December Art Scoop: 2022 Highlights

December 20, 2022

Banner Image from, Josefina Isaza, by Yves Blais.

Gordon: “It’s exciting to see so much passion and intensity.”

Sculpture in the City

Sculpture in the City has become an annual tradition – a selection of artworks appear around the City of London, some by internationally renowned artists, others by emerging talents.

I enjoyed a walking tour of this, the eleventh edition, taking in works by twenty artists dotted around Aldgate, Bishopsgate, Leadenhall and Fenchurch Street. Highlights included Ugo Rondinone’s Summer Moon, the ghost of an ancient olive tree transported to the heart of the City; Sarah Lucas’s Sandwich, a playful concrete lunchbreak for the City’s workers; Jesse Pollock’s The Granary, bringing a (literally) rose-tinted view of pastoral life to a spot in Cunard Place where modern skyscrapers loom over it; and Guillaume Vandame’s Symbols, signalling a safe space for all of us in our diversity. Once you’ve spotted your first Sculpture in the City, it’s hard to resist following the trail – more details are at or via Bloomberg Connects.

Images by: Gordon Seabright

Gemma: “an example for developers on mixed use and creative spaces 

Páipéar Group Exhibition, Hang Tough Contemporary 

Páipéar is an exhibition of 115 original works on paper by Irish and Irish based artists. I was equally excited by the space for this exhibition as I was in the artworks. Hang Tough Contemporary have done a great job in partnering with Hines to bring a contemporary art exhibition into central Dublin. With its double door, street corner entry, floor to ceiling glazed frontage, and position in central Dublin, it makes for a very inviting space for visitors to view bespoke commissioned artwork on display for the first time. And the artworks are colourful, vibrant, and interesting. Overall a great use of space to view contemporary art and an example for developers on mixed-use and creative spaces. I would love to see more of this happening in the long-term instead of the usual reliance on meanwhile space.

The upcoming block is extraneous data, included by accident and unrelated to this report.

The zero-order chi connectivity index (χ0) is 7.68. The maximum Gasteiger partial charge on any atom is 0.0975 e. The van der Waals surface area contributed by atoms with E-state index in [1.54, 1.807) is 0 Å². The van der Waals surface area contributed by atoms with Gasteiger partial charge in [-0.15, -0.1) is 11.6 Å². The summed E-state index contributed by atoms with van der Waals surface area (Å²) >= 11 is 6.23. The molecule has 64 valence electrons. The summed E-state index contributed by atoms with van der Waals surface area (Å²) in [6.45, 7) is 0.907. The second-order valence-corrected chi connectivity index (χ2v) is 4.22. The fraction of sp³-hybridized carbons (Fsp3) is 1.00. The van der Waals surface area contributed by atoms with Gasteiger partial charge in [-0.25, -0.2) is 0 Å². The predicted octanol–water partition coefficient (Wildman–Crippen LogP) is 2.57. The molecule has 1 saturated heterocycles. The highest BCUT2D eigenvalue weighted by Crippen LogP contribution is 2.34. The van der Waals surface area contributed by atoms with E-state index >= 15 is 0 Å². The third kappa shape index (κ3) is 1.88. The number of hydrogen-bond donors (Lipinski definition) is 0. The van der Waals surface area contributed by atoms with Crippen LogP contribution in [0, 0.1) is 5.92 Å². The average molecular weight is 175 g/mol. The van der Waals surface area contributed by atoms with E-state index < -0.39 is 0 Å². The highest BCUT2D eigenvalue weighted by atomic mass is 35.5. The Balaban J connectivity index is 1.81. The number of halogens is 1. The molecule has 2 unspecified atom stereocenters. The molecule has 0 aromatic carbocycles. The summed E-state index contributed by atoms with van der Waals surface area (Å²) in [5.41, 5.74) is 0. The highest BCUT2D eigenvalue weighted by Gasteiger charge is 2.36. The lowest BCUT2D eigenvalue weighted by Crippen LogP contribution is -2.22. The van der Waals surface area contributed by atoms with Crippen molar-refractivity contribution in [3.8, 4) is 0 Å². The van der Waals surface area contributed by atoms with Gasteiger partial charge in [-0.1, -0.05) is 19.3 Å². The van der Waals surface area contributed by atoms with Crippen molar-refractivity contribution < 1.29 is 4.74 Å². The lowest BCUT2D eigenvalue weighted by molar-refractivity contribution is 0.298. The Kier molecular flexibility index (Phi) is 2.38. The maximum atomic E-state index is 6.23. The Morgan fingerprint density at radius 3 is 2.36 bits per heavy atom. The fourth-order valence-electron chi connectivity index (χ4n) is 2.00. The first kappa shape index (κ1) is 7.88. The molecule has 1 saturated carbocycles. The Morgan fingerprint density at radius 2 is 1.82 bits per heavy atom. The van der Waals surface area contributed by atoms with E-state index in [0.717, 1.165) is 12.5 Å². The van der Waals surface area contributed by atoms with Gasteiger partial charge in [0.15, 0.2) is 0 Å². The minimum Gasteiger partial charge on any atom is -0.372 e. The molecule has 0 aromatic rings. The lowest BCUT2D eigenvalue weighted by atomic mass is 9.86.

Yves “The atmosphere was buzzing and it felt like the artworld was reawakening after two long uncertain years.” 

Markfield Road Festival

I visited the Markfield Road Festival in Tottenham earlier this month, which hosted a range of events, talks, open studios, music and jam sessions. The atmosphere was buzzing and it felt like the artworld was reawakening after two long uncertain years and one the warmest summers on record.

I managed to speak with a number of artists in their studios about their practice over that time period. At Ten87 a music studios venue, Founder Rob Burn said they had to review their business model after the closure of their inhouse nightclub Five Mile, a victim of Covid. Instead, they’ve now turned the space into hireable state-of-the-art recording studios, much in-demand in London.

At Gaunson Creative Studios ceramist Josefina Isaza’s fine but very tactile sculptures sat in her studio bathed in late summer evening sunlight. We wore sunglasses to cut the glare through the large single-glazed windows, and she said it was difficult to be making in the space in those summer months, and nearly impossible to fire wares then with the extreme heat. Alice Perse Clarke has a studio in the eaves of the same building, where she presented bold closeup paintings of exotic plant life. She explained that over the summer, she worked in the studio in the mornings before the heat became unbearable and the fan only blew more hot air around. But, both expressed that despite the drawbacks, their studio was a prized possession – how crucial it was for the development of their practices, but how lucky they were to have the space; it wasn’t to be taken for granted.

Image: Yves Blais

Rosie “An escape from a life saturated with advertisements and imagery.” 

The Royal Hibernian Academy of Arts

At the beginning of December I went on a long trip with my girl to Dublin, would 100% recommend it. While very much soaking up the culture we visited The Royal Hibernian Academy of Arts lives in the city center. The RHA aspires to support artists, train students, and exhibit contemporary art in Ireland. The space has five galleries and multiple studios for student courses and artist residencies.

There we saw two exhibitions ‘In and of Itself – abstraction in the age of images’ a curation of abstract art and colour allowing interpretation, an escape from a life saturated with advertisements and imagery, and ‘Over Versions – The Gallery Press’ a range of artworks used across fifty years of Irish publishing.

Image: Rosie Niblock